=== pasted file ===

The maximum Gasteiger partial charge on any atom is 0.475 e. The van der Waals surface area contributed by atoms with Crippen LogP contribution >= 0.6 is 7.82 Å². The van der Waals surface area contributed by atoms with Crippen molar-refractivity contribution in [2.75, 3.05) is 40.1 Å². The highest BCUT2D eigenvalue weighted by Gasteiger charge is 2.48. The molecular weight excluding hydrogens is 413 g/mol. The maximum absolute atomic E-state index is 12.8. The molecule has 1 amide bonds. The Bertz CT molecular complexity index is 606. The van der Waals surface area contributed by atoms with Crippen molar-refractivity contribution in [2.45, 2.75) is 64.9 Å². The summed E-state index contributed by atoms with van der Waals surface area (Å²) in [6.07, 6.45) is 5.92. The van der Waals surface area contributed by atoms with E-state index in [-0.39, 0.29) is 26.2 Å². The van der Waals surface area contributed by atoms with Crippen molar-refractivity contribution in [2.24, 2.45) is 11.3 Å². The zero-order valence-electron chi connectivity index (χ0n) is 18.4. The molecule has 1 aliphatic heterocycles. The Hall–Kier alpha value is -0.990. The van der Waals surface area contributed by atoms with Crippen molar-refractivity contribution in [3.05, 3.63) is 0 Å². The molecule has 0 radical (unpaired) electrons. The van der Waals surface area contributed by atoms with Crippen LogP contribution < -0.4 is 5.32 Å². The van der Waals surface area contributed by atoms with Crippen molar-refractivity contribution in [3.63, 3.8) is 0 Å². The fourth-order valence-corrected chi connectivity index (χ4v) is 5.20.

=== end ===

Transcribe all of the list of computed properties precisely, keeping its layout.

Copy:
The maximum Gasteiger partial charge on any atom is 0.475 e. The van der Waals surface area contributed by atoms with Crippen LogP contribution >= 0.6 is 7.82 Å². The van der Waals surface area contributed by atoms with Crippen molar-refractivity contribution in [2.75, 3.05) is 40.1 Å². The highest BCUT2D eigenvalue weighted by Gasteiger charge is 2.48. The molecular weight excluding hydrogens is 413 g/mol. The maximum absolute atomic E-state index is 12.8. The molecule has 1 amide bonds. The Bertz CT molecular complexity index is 606. The van der Waals surface area contributed by atoms with Crippen molar-refractivity contribution in [2.45, 2.75) is 64.9 Å². The summed E-state index contributed by atoms with van der Waals surface area (Å²) in [6.07, 6.45) is 5.92. The van der Waals surface area contributed by atoms with E-state index in [-0.39, 0.29) is 26.2 Å². The van der Waals surface area contributed by atoms with Crippen molar-refractivity contribution in [2.24, 2.45) is 11.3 Å². The zero-order valence-electron chi connectivity index (χ0n) is 18.4. The molecule has 1 aliphatic heterocycles. The Hall–Kier alpha value is -0.990. The van der Waals surface area contributed by atoms with Crippen molar-refractivity contribution in [3.05, 3.63) is 0 Å². The molecule has 0 radical (unpaired) electrons. The van der Waals surface area contributed by atoms with Crippen LogP contribution < -0.4 is 5.32 Å². The van der Waals surface area contributed by atoms with Crippen molar-refractivity contribution in [3.63, 3.8) is 0 Å². The fourth-order valence-corrected chi connectivity index (χ4v) is 5.20.